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Wrestling: Elyria's Farouq Muhammed excels on the Greco-Roman mat in Fargo

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FARGO, N.D. — Anyone can wrestle freestyle, it takes a special animal to wrestle Greco-Roman.

Farouq Muhammed is that beast.

The Elyria senior entered the two-day U.S. Marine Corps Greco Nationals and came within one match of earning All-American status Friday.

While freestyle and folkstyle have a lot of similarities, Greco is all upper body, leverage and throws.

“Greco is just a lot more fun to me,” Muhammed said. “It kind of reminds me of when I first started wrestling. It was just having fun. I just keep on winning and trying (to get better). The opportunity is just amazing compared to what you get out of folkstyle and freestyle.”

Muhammed took advantage of the opportunity with wins over Illinois Jeff Nugent and Jared Head, California’s Louis Rojas, Oregon two-time state champ Ian Carlos and Arizona United World Wrestling All-American Alejandro Torras.

Unfortunately for Muhammed, a second-round loss to Utah state placer Riley Noble put him on the bottom half of the bracket before California’s Ankhaa Enkhmandakh knocked him out in the round to place.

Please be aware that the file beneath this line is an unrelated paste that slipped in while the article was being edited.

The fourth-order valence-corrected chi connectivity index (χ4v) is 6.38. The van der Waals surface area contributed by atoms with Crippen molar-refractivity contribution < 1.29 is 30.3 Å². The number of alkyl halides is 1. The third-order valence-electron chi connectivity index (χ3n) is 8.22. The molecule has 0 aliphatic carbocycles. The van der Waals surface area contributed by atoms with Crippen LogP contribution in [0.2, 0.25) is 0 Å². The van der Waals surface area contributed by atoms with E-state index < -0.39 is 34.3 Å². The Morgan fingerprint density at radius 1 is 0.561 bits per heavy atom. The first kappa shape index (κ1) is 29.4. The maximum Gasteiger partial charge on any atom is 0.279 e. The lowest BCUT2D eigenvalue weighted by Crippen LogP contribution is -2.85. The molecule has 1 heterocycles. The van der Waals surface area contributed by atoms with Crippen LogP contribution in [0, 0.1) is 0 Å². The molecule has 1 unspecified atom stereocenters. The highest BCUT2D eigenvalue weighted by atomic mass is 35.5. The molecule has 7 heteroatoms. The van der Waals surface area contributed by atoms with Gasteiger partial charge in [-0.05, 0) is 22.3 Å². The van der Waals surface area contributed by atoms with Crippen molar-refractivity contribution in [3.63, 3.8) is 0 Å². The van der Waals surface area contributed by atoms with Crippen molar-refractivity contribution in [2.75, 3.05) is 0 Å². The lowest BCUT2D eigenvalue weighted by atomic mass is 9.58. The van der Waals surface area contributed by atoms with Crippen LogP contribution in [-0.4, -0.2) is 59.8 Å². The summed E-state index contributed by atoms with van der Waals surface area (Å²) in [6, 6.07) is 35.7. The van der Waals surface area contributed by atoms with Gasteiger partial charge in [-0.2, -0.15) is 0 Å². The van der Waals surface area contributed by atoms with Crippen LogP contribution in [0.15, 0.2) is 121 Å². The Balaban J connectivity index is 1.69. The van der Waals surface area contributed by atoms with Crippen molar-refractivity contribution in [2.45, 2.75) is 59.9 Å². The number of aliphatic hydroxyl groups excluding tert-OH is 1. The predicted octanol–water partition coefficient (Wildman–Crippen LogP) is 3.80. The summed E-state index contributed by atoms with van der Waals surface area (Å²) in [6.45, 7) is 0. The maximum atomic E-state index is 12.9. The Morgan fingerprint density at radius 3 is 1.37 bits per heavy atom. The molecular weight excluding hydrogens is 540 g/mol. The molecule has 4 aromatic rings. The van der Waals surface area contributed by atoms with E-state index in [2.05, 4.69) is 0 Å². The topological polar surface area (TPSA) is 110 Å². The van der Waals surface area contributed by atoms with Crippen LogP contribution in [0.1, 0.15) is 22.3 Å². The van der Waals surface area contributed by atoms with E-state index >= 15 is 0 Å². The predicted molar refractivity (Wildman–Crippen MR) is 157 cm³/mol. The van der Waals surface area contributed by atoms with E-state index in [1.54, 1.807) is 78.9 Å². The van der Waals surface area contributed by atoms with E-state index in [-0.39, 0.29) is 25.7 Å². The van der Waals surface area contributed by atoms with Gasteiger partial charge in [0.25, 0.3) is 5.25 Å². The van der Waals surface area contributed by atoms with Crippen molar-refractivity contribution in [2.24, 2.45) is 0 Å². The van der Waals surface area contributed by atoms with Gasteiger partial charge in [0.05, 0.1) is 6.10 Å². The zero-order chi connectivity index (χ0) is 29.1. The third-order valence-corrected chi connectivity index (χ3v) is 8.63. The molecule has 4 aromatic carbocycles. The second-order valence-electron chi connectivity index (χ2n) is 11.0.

Muhammed is rarely outmuscled against his opponents, but Enkhmandakh scored a takedown early and then turned the tables on the Pioneer, hitting two four-point moves to end things in 53 seconds.

“I really wanted to place in this tournament, but not getting what I wanted just drives me a little bit harder,” Muhammed said. “Any big tournament like this you always get better. Seeing so many different styles, you working so many matches and getting mat toughness.”

That’s impossible to ignore as two five-point moves Thursday and two huge four-point moves Friday proved Muhammed is ready to launch when the folkstyle season begins.

Muhammed, who finished fourth last season at state and sixth in 2016, has wrestled in three tournaments in Fargo, N.D., and is ready to take what he learned at the FargoDome and add it to his high school wrestling repertoire.

“Greco is harder in a lot of ways,” Muhammed said. “Mat awareness and mat management is just so important, knowing where you are and being able to maintain and handle the situation you’re in, plus that hand fighting gives you every bit of the advantage against your opponent.

“You really have to fight and keep your head in it. If you’re not in it mentally, you’re not going to be good. It’s a lot of mental toughness. You really have to be able to push through.”

Utah’s Sage Mortimer became the first female to earn All-American status in Greco. Mortimer, who won the women’s cadet freestyle and was second in junior freestyle, finished seventh.

Mortimer finished fourth in the state tournament last winter.

Contact Brad Bournival at 329-7135 or ctsports@chroniclet.com.

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